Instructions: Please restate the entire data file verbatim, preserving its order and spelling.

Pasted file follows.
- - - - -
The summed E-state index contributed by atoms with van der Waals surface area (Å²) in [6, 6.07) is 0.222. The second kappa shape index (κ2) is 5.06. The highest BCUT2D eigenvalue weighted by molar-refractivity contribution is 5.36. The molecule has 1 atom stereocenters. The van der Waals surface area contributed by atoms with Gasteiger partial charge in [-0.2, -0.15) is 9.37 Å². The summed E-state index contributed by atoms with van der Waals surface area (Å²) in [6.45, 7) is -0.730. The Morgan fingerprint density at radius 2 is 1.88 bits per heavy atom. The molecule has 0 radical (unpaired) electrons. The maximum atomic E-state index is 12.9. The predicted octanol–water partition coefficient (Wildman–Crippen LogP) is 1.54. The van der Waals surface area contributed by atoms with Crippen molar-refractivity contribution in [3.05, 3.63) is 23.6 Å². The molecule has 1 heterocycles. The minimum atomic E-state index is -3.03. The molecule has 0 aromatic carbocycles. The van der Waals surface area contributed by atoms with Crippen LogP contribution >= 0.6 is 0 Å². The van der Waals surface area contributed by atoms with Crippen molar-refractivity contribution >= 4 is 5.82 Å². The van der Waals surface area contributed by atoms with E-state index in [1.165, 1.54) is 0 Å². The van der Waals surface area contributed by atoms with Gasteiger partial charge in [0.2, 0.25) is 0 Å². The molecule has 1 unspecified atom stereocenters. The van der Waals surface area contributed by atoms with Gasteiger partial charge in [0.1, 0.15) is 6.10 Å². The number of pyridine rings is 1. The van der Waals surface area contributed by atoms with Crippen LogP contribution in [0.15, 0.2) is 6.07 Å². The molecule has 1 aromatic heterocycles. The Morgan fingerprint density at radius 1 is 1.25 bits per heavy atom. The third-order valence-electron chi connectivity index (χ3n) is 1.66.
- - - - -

The summed E-state index contributed by atoms with van der Waals surface area (Å²) in [6, 6.07) is 0.222. The second kappa shape index (κ2) is 5.06. The highest BCUT2D eigenvalue weighted by molar-refractivity contribution is 5.36. The molecule has 1 atom stereocenters. The van der Waals surface area contributed by atoms with Gasteiger partial charge in [-0.2, -0.15) is 9.37 Å². The summed E-state index contributed by atoms with van der Waals surface area (Å²) in [6.45, 7) is -0.730. The Morgan fingerprint density at radius 2 is 1.88 bits per heavy atom. The molecule has 0 radical (unpaired) electrons. The maximum atomic E-state index is 12.9. The predicted octanol–water partition coefficient (Wildman–Crippen LogP) is 1.54. The van der Waals surface area contributed by atoms with Crippen molar-refractivity contribution in [3.05, 3.63) is 23.6 Å². The molecule has 1 heterocycles. The minimum atomic E-state index is -3.03. The molecule has 0 aromatic carbocycles. The van der Waals surface area contributed by atoms with Crippen LogP contribution >= 0.6 is 0 Å². The van der Waals surface area contributed by atoms with Crippen molar-refractivity contribution >= 4 is 5.82 Å². The van der Waals surface area contributed by atoms with E-state index in [1.165, 1.54) is 0 Å². The van der Waals surface area contributed by atoms with Gasteiger partial charge in [0.2, 0.25) is 0 Å². The molecule has 1 unspecified atom stereocenters. The van der Waals surface area contributed by atoms with Gasteiger partial charge in [0.1, 0.15) is 6.10 Å². The number of pyridine rings is 1. The van der Waals surface area contributed by atoms with Crippen LogP contribution in [0.15, 0.2) is 6.07 Å². The molecule has 1 aromatic heterocycles. The Morgan fingerprint density at radius 1 is 1.25 bits per heavy atom. The third-order valence-electron chi connectivity index (χ3n) is 1.66.